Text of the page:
, Volume 44, Issue 1, pp 1-22

Fluvival tufa formation in a hard-water creek (Deinschwanger Bach, Franconian Alb, Germany)

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Summary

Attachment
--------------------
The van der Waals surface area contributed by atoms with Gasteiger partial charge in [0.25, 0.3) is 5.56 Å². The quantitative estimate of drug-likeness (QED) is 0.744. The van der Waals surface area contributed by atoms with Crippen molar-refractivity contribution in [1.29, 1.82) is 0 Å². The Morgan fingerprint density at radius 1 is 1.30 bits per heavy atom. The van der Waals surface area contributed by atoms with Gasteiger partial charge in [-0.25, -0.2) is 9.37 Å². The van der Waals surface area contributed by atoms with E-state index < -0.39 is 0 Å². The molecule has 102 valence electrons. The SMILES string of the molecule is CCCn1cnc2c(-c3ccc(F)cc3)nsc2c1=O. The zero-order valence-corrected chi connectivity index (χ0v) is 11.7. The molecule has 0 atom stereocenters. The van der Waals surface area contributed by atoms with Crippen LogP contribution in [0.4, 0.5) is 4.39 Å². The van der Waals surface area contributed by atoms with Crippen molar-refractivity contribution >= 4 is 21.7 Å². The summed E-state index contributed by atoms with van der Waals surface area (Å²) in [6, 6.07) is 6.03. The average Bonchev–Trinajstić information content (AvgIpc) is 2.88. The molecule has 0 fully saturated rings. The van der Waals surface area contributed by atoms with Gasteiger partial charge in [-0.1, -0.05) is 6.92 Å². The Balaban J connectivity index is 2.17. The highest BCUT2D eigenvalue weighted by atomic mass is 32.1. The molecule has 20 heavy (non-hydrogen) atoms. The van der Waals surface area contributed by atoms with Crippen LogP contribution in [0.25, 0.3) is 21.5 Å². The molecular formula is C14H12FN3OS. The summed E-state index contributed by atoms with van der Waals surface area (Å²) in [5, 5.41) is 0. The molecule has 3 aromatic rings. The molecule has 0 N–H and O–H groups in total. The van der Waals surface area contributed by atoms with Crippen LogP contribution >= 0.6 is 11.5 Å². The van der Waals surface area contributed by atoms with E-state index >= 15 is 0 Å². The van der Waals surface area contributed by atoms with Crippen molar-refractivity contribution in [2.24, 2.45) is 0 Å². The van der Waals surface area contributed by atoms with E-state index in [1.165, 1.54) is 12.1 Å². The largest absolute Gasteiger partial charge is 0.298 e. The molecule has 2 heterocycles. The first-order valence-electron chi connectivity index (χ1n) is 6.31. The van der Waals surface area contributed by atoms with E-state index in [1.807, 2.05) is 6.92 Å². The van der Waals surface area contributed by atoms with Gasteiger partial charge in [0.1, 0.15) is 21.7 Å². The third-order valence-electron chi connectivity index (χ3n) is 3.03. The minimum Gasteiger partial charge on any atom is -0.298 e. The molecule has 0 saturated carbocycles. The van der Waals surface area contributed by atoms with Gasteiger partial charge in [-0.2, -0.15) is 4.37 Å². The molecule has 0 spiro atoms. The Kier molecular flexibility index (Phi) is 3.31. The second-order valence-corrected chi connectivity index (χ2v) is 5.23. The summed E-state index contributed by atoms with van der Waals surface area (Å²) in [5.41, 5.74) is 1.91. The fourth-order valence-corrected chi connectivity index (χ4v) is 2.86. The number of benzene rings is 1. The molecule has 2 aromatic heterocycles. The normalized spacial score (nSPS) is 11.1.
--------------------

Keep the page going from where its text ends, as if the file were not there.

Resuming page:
Cyanobacteria-dominated biofilms involved in tufa deposition in the hardwater creek Deinschwanger Bach, Bavaria, were investigated with regard to their effect on the carbonate equilibrium and fabric formation. Current tufa deposition is evident by up to 1.5 mm thick crusts that have formed on substrate plates placed in the creek for 10 months. Hydrochemistry data indicate that carbonate precipitation along the creek is physicochemically driven by CO2 degassing, whereas photosynthetic carbon assimilation is without detectable effect on the macroscale carbonate equilibrium. However, stable isotope data indicate a minor photosynthetic effect, but only for the lower creek section where the pCO2 already drops to the two-fold of the atmospheric level. Though the initial process of external nucleation on cyanobacterial sheaths in the lower creck section might be promoted of by a photosynthetically-induced microscale pH gradient, the effect is not strong enough to cause a CaCO3 impregnation of the sheaths. The fabric of the laminated tufa crusts in the creek reflects the temporal alternation of porous microspariticPhormidium incrustatum-Phormidium foveolarum-diatom biofilms in spring, micrite-impregnatedPhormidium incrustatum-Phormidium foveolarum-diatom biofilms in summerautumn, and detritus-rich non-calcified diatom-biofilms in winter. By contrast, exopolymer-poor surfaces of cascade tufa mosses show large, euhedral spar crystals. Non-phototrophic bacteria, which occur in large numbers inPhormidium incrustatum-Phormidium foveolarums-diatom-communities, thrive on extracellular polymeric substances (EPS) and dead cells of the cyanobacteria and are unlikely to promote CaCO3 precipitation.